Twin Services, Inc.
B-415418: Jan 9, 2018
- Full Report:
Twin Services, Inc. (TSI), of Newbury Park, California, challenges the issuance of a purchase order to Aero Engineering Manufacturing, of Valencia, California, under request for quotations (RFQ) No. SPE4A7-17-T-F607, issued by the Defense Logistics Agency (DLA), for the supply of aircraft window curtains. The protester contends that it offered a product that met the solicitation's requirement to offer an "exact product" from an approved source.
We deny the protest.
Matter of: Twin Services, Inc.
Date: January 9, 2018
Protest challenging the agency’s evaluation of the protester’s quotation is denied where the record shows that the evaluation was reasonable and consistent with the solicitation’s evaluation criteria.
Twin Services, Inc. (TSI), of Newbury Park, California, challenges the issuance of a purchase order to Aero Engineering Manufacturing, of Valencia, California, under request for quotations (RFQ) No. SPE4A7-17-T-F607, issued by the Defense Logistics Agency (DLA), for the supply of aircraft window curtains. The protester contends that it offered a product that met the solicitation’s requirement to offer an “exact product” from an approved source.
We deny the protest.
On May 10, 2017, the agency issued the RFQ as an automated solicitation through DLA’s Internet Bid Board System (DIBBS), and as a small business set-aside using the simplified acquisition procedures of federal acquisition regulation (FAR) part 13. RFQ at 1, 2.
The solicitation incorporated the terms and conditions of the DLA Master Solicitation for Automated Simplified Acquisitions Revision (DLA Master Solicitation), which incorporated Procurement Note L04, Offers for Part Numbered Items. AR, Tab B, RFQ at 2; Tab D, DLA Master Solicitation at 1, 10. This procurement note applies when, as here, a solicitation identifies an item only by the name of the approved source’s commercial and government entity (CAGE) code, a part number, and a brief description. Tab D, DLA Master Solicitation, at 10.
Procurement Note L04 defines when an item is considered an exact product and when it is an alternate product. Tab E, Procurement Note L04, at 1. It states, in relevant part, as follows:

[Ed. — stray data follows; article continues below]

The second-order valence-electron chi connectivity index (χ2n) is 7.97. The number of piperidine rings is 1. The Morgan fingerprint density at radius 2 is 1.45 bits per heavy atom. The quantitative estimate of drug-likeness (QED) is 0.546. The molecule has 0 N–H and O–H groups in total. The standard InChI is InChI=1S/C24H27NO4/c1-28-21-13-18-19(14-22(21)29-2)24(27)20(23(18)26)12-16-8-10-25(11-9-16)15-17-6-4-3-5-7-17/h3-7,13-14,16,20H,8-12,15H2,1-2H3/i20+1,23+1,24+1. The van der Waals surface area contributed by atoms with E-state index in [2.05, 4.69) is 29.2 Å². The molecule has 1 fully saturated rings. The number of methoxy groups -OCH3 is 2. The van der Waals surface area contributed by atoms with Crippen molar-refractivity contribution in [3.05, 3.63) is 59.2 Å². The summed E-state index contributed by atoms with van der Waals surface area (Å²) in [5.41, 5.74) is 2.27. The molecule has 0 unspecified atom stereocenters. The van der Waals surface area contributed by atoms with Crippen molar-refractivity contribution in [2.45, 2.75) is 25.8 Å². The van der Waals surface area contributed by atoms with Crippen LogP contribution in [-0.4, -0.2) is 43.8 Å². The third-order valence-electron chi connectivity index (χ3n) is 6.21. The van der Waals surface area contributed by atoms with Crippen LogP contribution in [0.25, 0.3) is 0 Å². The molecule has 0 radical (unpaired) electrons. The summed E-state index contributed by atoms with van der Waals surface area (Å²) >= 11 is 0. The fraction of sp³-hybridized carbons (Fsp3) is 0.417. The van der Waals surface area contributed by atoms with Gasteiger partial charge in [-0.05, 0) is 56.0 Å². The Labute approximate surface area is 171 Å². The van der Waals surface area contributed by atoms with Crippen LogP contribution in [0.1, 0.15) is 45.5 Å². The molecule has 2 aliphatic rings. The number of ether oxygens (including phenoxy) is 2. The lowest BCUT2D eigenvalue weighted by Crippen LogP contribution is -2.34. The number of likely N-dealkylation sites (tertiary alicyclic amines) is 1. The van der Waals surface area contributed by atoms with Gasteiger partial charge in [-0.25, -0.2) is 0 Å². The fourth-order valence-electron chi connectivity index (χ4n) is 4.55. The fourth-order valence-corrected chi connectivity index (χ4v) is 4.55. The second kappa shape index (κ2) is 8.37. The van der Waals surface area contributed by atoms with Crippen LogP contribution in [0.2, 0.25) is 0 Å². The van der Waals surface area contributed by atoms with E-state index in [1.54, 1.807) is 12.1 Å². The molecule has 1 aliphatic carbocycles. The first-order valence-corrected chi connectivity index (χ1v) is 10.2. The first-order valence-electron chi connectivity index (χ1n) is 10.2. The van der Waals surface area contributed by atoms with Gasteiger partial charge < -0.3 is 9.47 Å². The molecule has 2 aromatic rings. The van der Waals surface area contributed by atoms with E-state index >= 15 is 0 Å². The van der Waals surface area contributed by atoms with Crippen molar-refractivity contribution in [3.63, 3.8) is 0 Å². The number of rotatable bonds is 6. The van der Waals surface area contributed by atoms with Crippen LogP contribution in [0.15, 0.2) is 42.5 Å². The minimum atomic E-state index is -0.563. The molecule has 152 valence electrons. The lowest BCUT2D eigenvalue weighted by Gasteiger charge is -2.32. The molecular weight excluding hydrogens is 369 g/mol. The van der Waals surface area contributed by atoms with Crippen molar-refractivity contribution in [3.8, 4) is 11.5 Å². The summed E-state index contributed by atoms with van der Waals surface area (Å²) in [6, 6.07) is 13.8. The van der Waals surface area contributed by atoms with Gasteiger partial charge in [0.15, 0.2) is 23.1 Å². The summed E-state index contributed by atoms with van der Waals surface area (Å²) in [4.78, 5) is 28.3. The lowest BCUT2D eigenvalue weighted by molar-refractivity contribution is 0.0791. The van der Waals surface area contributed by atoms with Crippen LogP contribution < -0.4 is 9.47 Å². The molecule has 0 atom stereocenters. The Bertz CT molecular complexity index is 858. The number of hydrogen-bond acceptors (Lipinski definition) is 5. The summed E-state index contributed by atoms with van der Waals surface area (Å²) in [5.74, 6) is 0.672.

(b) Exact product means a product described by the name of an approved source and its corresponding part number cited in the item description; and manufactured by, or under the direction of, that approved source. An offeror of an exact product must meet one of the descriptions below.
* * * * *
(3) A manufacturer who produces the offered item under the direction of an approved source; and has authorization from that approved source to manufacture the item, identify it as that approved source’s name and part number, and sell the item directly to the Government.
(4) A dealer/distributor offering the product of a manufacturer that meets the description in subparagraph (3) above.
As additionally relevant here, the RFQ identified Aero Engineering and Lockheed Martin as the two sources approved to provide the product, and listed their respective product numbers and CAGE codes. RFQ at 4. Lockheed Martin’s CAGE code was identified as 98897. Id.
The agency received 23 quotations by the closing date; three quotations, including TSI’s, were submitted by SDVOSB concerns. Joint COS/MOL at 2. As relevant here, TSI’s quotation indicated that it is a dealer offering an exact product under Lockheed Martin’s CAGE code (98897), and identified the CAGE code for the actual manufacturer as Frazier Aviation, CAGE code 23162. AR, Tab H, TSI Quotation, at 2. The submitted quotation summary in DIBBS included a notice section that stated “You have indicated that you/your supplier intend to manufacture this item, but are not CAGE 98897 [Lockheed Martin].” In order for TSI to confirm the technical acceptability of its offer, the notice stated, “you must, if requested, furnish evidence sufficient to demonstrate that CAGE 98897: (A) is overseeing and involved in the production of the item; and (B) has authorized you/your supplier to produce the item, identify it by CAGE 98897 [and item number] and sell the item directly to the Government.” Id. The notice also stated that any product not meeting the criteria of an exact product would be considered an alternate product even though it may be manufactured in accordance with the drawings and/or specifications of CAGE 98897, and indicated that failure to provide adequate evidence upon request may result in the rejection of TSI’s quotation as technically unacceptable. Id.
In evaluating quotations, the agency determined that TSI’s quotation did not offer an exact product from an approved manufacturer. AR, Tab J, Award Decision, at 1. On September 21, the agency notified TSI of the award to Aero Engineering in the amount of $19,125. TSI timely filed an agency-level protest. On September 26, the agency responded to that protest, explaining that TSI did not receive award because its manufacturer was not one of the two manufacturers identified in the RFQ as an approved manufacturer for the item. TSI timely protested to our Office on October 2.